Robert Mapplethorpe was born November 4, 1946 and passed away March 9, 1989.  He is widely known for his compositions of nude men.  I must say thin that I was upset with some of his work, as he lost the art in the pictures and instead created a far jump over to pornography.  Specifically, I found one of his works consisting of a close of a hand grabbing an erect penis.  There is no story or art about that.  It is simply the artists fascination with the sexual desire.  However, I did find some of his pieces that I liked.  I enjoyed the contrast and lights and darks working throughout the man's back in the first picture.  It resembled very similarly the famous picture of the pepper for me.  I also enjoyed the rhythm created with the body shapes in the second photograph.  I think that the movement is very nice. 

Mary Ellen Mark

                                                National Circus of Vietnam, Lenin Park, Hanoi, North Vietnam 1994

                                                       National Circus of Vietnam, Lenin Park, Hanoi, North Vietnam 1994

Mary Ellen Mark was born March 20, 1940.  When looking through her portfolio, I found that she did multiple studies of the circus in different countries.  I found that I really enjoyed her work, as it displayed a much happier tone and was full of interesting viewpoints and unexpected surprises- such as the standing dogs in picture one-.  Her use of light and dark, as well as shadow angles against deep perspective points created very dramatic scenes, while still somewhat whimsical.  The contrast of geometric shapes on the walls and floors make the figures stand apart in the pictures. 

Ralph Eugene Meatyard

Lucybelle Crater and Close Friend Lucybelle Crater in the Grape Arbor (1971)

Ralph Eugene Meatyard was born May 15, 1925 and passed away May 7, 1972 at age 46.  Meatyard is known for creating photographs using dolls or masks as props.  I must say that after looking through some of his work, that I found most of it a little creepy, especially the masked figures I have placed above.  The people are dressed and posed in an everyday fashion, but their faces make them appear a little frightening.  It is an unexpected surprise to see their faces when looking at the photographs.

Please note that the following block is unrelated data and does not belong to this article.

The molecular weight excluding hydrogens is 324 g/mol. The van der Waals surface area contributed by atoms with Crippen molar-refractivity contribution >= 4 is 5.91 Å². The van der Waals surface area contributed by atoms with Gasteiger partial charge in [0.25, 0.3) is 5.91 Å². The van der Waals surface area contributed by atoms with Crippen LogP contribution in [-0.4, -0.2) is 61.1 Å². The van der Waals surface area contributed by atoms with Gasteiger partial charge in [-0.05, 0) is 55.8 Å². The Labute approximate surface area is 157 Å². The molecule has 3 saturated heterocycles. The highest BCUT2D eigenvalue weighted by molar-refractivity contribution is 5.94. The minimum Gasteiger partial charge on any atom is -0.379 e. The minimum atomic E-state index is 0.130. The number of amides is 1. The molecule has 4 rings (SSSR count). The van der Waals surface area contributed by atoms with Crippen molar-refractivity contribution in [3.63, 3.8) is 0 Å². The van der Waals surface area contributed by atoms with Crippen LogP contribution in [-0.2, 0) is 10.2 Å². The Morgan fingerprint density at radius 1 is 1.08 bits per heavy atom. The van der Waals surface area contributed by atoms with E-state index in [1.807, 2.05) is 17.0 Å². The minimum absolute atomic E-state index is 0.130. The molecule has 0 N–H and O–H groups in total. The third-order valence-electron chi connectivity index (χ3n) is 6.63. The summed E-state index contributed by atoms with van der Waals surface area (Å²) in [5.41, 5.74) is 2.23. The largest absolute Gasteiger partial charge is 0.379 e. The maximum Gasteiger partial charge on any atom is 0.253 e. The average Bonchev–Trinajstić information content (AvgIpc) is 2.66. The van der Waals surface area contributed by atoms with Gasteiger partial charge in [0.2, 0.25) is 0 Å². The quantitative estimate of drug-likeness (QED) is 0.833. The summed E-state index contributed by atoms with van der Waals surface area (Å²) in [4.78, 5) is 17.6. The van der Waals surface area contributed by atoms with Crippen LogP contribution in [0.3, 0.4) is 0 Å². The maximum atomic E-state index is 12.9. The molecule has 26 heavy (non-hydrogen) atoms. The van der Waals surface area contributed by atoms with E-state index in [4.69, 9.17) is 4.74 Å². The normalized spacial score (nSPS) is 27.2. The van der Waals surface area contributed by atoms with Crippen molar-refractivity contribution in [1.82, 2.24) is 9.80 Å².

Susan Meiselas

           EL SALVADOR. Cabanas. 1983. Soldiers Under Fire
Soldiers Searching Bus Passengers, Northern Highway, El Salvador 1980

Susan Meiselas was born in 1948 in Maryland.  She is a freelance photographer who is probably best known for her work in El Salvador, as she has published some books with these photos.  It was in 1981 that she visited a village in El Salvador that was destroyed by the armed forces.  She took pictures of this, called the El Mozote Massacre- "The El Mozote Massacre took place in the village of El Mozote, in Moraz├ín department, El Salvador, on December 11, 1981, when Salvadoran armed forces trained by the United States military killed at least 1000 civilians in an anti-guerrilla campaign during the Salvadoran Civil War".  Now knowing what the El Mozote Massacre was and stood for, I believe Susan's images are even stronger in my mind.  I do not think I would have the ability to stand by and photograph these men at war.  I wonder is she was in any real danger when shooting in the trench for "Soldiers Under Fire".  And the men patting down the civilians in "Soldiers Searching Bus Passengers" would scare me enough to hide my camera.  This shot that she made, while not pointing directly at the people, creates an even more eerie and secretive effect for such a situation.  They are only shadows, but they are probably doing a lot of harm.